The major economies are moving closer to recession, if they are not already there; and yet inflation rates continue to rise (for now). The latest surveys of business activity, called Purchasing Managers Indexes (PMIs), show that both the Euro area and the US are now in contraction territory (i.e. any level below 50). The composite PMIs (which put together both manufacturing and services) for the major economies in July show:
US 47.5 (contraction)
Eurozone 49.4 (contraction)
Japan 50.6 (slowing expansion)
Germany 48.0 (contraction)
UK 52.8 (slowing expansion)
Nobody should be surprised by the Eurozone score, given the impact of sanctions on Russian energy imports, which is severely weakening industrial production in the core of Europe (see below). Germany’s industrial production has been contracting for over three months.
The big shock was in the US. The US composite PMI also fell into contraction territory at 47.5 in July, down sharply from 52.3 in June to signal a solid fall in private sector output. The rate of decline was the sharpest since the initial stages of the pandemic in May 2020, as both manufacturers and service providers reported subdued demand conditions. So just as we enter the second half of 2022, US business activity is diving.
And according to the latest estimate of real GDP growth by the Atlanta Federal Reserve Bank GDP NOW model, in the three months to June, the US economy contracted at a -1.6% annualized rate, matching a similar fall of -1.6% in the first quarter. If this estimate is confirmed next week, it would mean that the US was technically in recession.
The current response to this claim is: how can the US economy be in recession or close to it, when the unemployment rate is near all-time lows and payrolls keep on rising? But this response is dubious to say the least. First, there are two measures of employment for the US: the payroll figures and the household survey (a survey of households with jobs). The latter is currently showing the opposite of the former, namely a fall in the number of Americans at work. On this household measure, the labor force shrank, declining from 164.376 million to 164.023 million, and the participation rate (those in work compared to the total working age population) dropped more than expected to 62.2% – graph below.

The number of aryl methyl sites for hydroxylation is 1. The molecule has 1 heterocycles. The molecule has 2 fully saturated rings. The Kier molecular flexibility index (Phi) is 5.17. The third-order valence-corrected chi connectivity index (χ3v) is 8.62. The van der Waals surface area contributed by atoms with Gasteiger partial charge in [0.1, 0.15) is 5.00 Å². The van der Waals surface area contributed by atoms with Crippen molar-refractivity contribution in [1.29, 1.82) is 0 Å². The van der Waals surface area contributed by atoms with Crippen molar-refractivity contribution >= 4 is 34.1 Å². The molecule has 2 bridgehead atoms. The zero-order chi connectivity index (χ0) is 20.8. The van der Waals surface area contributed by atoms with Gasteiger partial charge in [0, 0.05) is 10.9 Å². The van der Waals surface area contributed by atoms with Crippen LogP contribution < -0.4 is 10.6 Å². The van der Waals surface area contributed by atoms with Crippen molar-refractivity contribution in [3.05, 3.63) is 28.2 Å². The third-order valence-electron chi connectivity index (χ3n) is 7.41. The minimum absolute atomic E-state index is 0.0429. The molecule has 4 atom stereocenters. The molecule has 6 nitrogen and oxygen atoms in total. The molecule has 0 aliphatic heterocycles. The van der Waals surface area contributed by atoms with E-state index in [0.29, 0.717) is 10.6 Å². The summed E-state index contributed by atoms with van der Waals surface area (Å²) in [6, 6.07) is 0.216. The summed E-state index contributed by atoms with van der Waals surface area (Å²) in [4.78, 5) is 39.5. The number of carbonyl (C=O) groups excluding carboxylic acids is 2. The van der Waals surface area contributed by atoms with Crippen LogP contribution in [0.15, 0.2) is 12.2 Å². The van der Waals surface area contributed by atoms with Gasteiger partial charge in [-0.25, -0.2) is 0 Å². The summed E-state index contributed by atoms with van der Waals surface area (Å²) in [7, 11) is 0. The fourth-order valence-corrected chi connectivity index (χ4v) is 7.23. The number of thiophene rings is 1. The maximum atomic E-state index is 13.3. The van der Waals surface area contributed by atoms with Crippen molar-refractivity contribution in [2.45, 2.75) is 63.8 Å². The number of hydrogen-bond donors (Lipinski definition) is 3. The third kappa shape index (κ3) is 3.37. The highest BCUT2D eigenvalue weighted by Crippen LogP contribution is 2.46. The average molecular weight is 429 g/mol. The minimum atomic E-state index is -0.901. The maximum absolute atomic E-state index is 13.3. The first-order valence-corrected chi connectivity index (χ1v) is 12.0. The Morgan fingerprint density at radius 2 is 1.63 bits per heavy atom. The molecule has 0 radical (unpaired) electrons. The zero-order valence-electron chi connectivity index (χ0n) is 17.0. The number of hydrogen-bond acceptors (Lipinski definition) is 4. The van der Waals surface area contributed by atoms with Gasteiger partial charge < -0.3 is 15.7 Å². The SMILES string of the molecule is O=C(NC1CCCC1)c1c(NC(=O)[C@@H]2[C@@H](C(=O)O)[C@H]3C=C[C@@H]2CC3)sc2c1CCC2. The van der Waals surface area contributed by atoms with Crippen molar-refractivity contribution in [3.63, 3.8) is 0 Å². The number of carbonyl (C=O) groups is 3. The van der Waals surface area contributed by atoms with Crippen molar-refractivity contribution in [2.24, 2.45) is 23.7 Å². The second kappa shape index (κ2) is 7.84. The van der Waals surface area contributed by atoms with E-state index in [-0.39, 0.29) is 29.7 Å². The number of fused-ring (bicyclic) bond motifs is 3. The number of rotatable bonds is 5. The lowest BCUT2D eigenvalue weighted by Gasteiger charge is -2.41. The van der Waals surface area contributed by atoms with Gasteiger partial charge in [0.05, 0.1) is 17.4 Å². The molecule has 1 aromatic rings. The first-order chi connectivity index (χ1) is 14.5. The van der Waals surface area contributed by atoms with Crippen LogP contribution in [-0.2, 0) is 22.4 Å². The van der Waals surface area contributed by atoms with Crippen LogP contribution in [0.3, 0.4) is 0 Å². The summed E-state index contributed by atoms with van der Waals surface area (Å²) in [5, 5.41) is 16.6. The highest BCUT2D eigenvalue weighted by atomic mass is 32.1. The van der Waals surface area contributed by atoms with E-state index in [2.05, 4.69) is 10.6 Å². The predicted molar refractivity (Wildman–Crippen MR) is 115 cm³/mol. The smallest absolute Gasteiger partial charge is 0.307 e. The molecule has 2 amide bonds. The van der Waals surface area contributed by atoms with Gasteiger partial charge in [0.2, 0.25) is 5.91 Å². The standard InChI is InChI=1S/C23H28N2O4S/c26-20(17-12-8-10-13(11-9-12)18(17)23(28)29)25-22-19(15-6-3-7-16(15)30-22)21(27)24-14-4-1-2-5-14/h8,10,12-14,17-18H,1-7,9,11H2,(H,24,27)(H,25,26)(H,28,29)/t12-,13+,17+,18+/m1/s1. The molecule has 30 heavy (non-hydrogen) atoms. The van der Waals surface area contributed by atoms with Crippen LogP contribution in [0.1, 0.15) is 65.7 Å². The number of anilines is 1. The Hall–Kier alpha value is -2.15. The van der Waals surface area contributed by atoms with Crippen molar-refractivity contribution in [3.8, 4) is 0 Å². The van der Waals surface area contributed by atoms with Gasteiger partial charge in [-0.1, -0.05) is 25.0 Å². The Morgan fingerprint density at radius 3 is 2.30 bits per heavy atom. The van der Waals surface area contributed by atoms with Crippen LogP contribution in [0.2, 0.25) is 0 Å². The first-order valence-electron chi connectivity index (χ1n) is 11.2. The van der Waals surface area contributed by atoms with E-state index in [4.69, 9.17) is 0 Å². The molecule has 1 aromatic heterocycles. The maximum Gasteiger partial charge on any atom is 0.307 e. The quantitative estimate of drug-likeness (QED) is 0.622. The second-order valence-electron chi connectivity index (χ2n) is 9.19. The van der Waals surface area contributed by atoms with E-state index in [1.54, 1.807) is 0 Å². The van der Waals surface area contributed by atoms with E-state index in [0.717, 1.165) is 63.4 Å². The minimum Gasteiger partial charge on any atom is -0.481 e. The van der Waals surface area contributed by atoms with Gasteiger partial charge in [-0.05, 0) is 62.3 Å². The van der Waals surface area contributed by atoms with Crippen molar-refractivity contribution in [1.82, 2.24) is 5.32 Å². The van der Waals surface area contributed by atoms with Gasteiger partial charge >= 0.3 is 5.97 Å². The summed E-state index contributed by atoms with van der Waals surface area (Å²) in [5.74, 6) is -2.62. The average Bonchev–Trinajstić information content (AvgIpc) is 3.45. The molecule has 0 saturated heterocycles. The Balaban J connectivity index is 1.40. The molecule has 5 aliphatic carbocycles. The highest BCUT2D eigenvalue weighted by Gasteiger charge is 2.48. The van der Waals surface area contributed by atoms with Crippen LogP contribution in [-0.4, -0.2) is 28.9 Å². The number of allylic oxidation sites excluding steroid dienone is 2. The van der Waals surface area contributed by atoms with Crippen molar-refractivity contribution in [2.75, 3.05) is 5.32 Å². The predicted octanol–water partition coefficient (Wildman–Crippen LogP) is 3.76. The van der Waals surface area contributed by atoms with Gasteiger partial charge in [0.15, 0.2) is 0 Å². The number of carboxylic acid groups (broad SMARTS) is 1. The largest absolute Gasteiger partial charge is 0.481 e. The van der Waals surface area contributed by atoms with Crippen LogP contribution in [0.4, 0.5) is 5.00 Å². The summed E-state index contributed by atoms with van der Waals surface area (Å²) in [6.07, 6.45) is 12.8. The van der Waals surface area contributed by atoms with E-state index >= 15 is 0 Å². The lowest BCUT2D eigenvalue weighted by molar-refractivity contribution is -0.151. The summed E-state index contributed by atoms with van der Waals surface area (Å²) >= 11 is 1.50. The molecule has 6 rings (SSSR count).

Also, the initial jobless claims (the number of people claiming benefits because they are out of work) are now on a steady rise.
And the number of new jobs available (called JOLTS) have peaked.
Second, and most important, unemployment is a lagging indicator in a recession. The leading indicator is the movement in corporate profits and business investment, followed by production and then unemployment. Employment comes last because it rises only when corporations stop taking on more labour and begin to reduce their workforce. And they only do this when profitability and production start to fall away. And, after reaching all-time highs, profit margins have begun to fall.
During the COVID slump, profits rose sharply compared to wages and acted as the driver and gainer in rising inflation. Now that is beginning to change as profits are squeezed by rising components costs and weakening demand.
But it is in Europe that the evidence for an outright slump is most convincing. And it’s not just the data on economic growth that support that. In addition, Europe faces a huge squeeze on energy production and imports as the sanctions being applied on Russian gas and oil imports will not be sufficiently compensated for by imports from elsewhere.